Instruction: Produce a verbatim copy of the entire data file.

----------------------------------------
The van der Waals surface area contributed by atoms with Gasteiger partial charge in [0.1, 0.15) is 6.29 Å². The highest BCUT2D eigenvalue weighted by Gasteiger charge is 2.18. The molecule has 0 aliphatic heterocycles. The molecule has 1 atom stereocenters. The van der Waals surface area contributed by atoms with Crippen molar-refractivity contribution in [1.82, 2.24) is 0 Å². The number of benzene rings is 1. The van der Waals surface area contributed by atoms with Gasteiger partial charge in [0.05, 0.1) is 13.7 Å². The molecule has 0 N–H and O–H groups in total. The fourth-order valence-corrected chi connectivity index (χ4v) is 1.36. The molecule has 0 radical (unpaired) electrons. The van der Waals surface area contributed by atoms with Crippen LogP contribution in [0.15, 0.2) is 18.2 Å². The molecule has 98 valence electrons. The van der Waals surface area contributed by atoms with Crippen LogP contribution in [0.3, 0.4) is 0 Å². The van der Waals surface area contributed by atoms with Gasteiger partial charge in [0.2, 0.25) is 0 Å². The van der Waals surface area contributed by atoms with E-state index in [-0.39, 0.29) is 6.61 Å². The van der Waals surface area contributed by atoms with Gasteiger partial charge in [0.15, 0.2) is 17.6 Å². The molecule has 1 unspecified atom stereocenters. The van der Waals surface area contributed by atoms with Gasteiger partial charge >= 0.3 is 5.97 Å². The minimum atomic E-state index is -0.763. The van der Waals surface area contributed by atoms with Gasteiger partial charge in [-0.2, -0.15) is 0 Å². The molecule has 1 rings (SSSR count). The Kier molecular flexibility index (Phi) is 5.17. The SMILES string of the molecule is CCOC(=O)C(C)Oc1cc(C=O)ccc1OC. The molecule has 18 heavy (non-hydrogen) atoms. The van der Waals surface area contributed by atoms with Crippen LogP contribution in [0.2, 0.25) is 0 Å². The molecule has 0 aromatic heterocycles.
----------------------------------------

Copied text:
The van der Waals surface area contributed by atoms with Gasteiger partial charge in [0.1, 0.15) is 6.29 Å². The highest BCUT2D eigenvalue weighted by Gasteiger charge is 2.18. The molecule has 0 aliphatic heterocycles. The molecule has 1 atom stereocenters. The van der Waals surface area contributed by atoms with Crippen molar-refractivity contribution in [1.82, 2.24) is 0 Å². The number of benzene rings is 1. The van der Waals surface area contributed by atoms with Gasteiger partial charge in [0.05, 0.1) is 13.7 Å². The molecule has 0 N–H and O–H groups in total. The fourth-order valence-corrected chi connectivity index (χ4v) is 1.36. The molecule has 0 radical (unpaired) electrons. The van der Waals surface area contributed by atoms with Crippen LogP contribution in [0.15, 0.2) is 18.2 Å². The molecule has 98 valence electrons. The van der Waals surface area contributed by atoms with Crippen LogP contribution in [0.3, 0.4) is 0 Å². The van der Waals surface area contributed by atoms with Gasteiger partial charge in [0.2, 0.25) is 0 Å². The van der Waals surface area contributed by atoms with E-state index in [-0.39, 0.29) is 6.61 Å². The van der Waals surface area contributed by atoms with Gasteiger partial charge in [0.15, 0.2) is 17.6 Å². The molecule has 1 unspecified atom stereocenters. The van der Waals surface area contributed by atoms with Gasteiger partial charge >= 0.3 is 5.97 Å². The minimum atomic E-state index is -0.763. The van der Waals surface area contributed by atoms with Gasteiger partial charge in [-0.2, -0.15) is 0 Å². The molecule has 1 rings (SSSR count). The Kier molecular flexibility index (Phi) is 5.17. The SMILES string of the molecule is CCOC(=O)C(C)Oc1cc(C=O)ccc1OC. The molecule has 18 heavy (non-hydrogen) atoms. The van der Waals surface area contributed by atoms with Crippen LogP contribution in [0.2, 0.25) is 0 Å². The molecule has 0 aromatic heterocycles.